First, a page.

The Goddess Speaks
When balance and control go bust
REGARDLESS of age, income or other demographic denominator, every woman I know yearns for one thing: balance. A fragile equilibrium among kids, husband, work and friends is the grand prize in the great game of womanhood. Other achievements feel like honorable mentions if the scales are tipping off to one side or the other.
"I'm trying to find balance in my life" is a catchphrase we all understand. Perhaps its appeal lies in semantics. Balance sounds so reasonable, so nice, so, ahem, ladylike. But like high heels or a single-digit dress size, balance is precarious. It requires exquisite sensitivity to the needs of the people around us and constant readjustment to circumstances caused by forces beyond our control. Balance is exhausting. I'm tired.
What I really want is control. Control is order, predictability and power. And I know I can't have it. Control is as unrealistic as balance is elusive.
So when life resists all my efforts to shape it into something I want, I can accept the things I cannot change, have the courage to change the things I can, find the wisdom to know the difference, or have a tantrum. I choose the tantrum.
AH, THE delicious emotional forbidden fruits of adulthood. Now let me be clear that I'm not talking about yelling at people. You can't have a completely unrestrained meltdown if you think someone hears you -- someone might take you seriously.
Alone in my bedroom, I surrender to my inner lunatic and fling nasty little shards of emotional shrapnel all over the place. It is liberating. I am frustrated, there's nothing I can do about it and don't I hate it? Yes. Scream.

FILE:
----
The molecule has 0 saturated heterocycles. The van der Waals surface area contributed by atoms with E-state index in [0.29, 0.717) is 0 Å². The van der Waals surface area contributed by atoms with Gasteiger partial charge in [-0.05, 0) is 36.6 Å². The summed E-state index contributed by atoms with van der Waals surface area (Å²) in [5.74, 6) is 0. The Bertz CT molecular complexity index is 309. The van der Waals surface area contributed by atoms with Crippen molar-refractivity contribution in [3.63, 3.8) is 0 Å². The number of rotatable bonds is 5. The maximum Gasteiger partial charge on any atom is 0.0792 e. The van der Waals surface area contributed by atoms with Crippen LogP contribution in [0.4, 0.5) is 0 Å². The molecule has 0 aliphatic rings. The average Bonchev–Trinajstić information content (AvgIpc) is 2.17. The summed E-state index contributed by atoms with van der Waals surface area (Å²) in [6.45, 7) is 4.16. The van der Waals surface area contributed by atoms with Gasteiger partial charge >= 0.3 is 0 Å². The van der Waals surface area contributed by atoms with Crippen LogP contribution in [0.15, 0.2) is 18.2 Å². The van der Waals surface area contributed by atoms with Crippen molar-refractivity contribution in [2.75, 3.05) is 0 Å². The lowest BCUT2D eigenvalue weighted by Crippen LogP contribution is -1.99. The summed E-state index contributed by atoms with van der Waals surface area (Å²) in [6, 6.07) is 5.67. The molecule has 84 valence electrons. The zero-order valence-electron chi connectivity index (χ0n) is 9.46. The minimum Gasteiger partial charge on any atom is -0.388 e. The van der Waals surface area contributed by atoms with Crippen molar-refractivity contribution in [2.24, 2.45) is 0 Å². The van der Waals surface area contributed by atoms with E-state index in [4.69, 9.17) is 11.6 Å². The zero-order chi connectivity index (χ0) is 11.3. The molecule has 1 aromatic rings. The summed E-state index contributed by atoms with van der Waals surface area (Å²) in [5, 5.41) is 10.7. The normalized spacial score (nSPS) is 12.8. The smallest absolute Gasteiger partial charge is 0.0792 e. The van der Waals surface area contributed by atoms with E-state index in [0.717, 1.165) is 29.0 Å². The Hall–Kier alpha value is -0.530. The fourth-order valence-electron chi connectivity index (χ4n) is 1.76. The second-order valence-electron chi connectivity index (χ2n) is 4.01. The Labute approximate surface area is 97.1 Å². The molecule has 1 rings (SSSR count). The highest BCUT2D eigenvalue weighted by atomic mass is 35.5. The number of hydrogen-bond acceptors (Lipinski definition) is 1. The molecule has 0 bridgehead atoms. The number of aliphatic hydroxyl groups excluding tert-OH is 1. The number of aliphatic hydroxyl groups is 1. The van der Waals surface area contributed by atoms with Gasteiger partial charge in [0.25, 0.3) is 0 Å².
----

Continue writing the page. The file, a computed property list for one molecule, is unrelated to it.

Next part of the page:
Tantrums are also efficient. From wind-up to calm-down, they last only about 10 minutes. Let's face it: Nobody has time for a real psychotic break with kids' schedules the way they are nowadays.
Finally, tantrums are effective. Have you ever watched a 2-year-old as a tantrum subsides? His tears stop, his gasping slows to deep, calming breaths, his jaw goes slack, his body relaxes. He feels better.
Tantrums do have their downsides. A tantrum is only a release. It won't give you a better perspective. It's not a solution. Take your tantrum too seriously and you might even make yourself feel worse. If somebody catches you in the midst of one, you'd better have a good explanation. ("I just lost my life savings in Vegas" works. "The kids are driving me nuts, my husband won't pick his dirty shirts up and the cat barfed up a hairball that everyone expects me to clean up" does not work.)
Of course, I'd much rather not have tantrums at all. I suppose I could take up compulsive shopping, eating junk food, or drinking heavily. But when my life spins out of control, or out of balance, I choose the tantrum.
Dawn Yoshimura Sinclair is a Honolulu writer.
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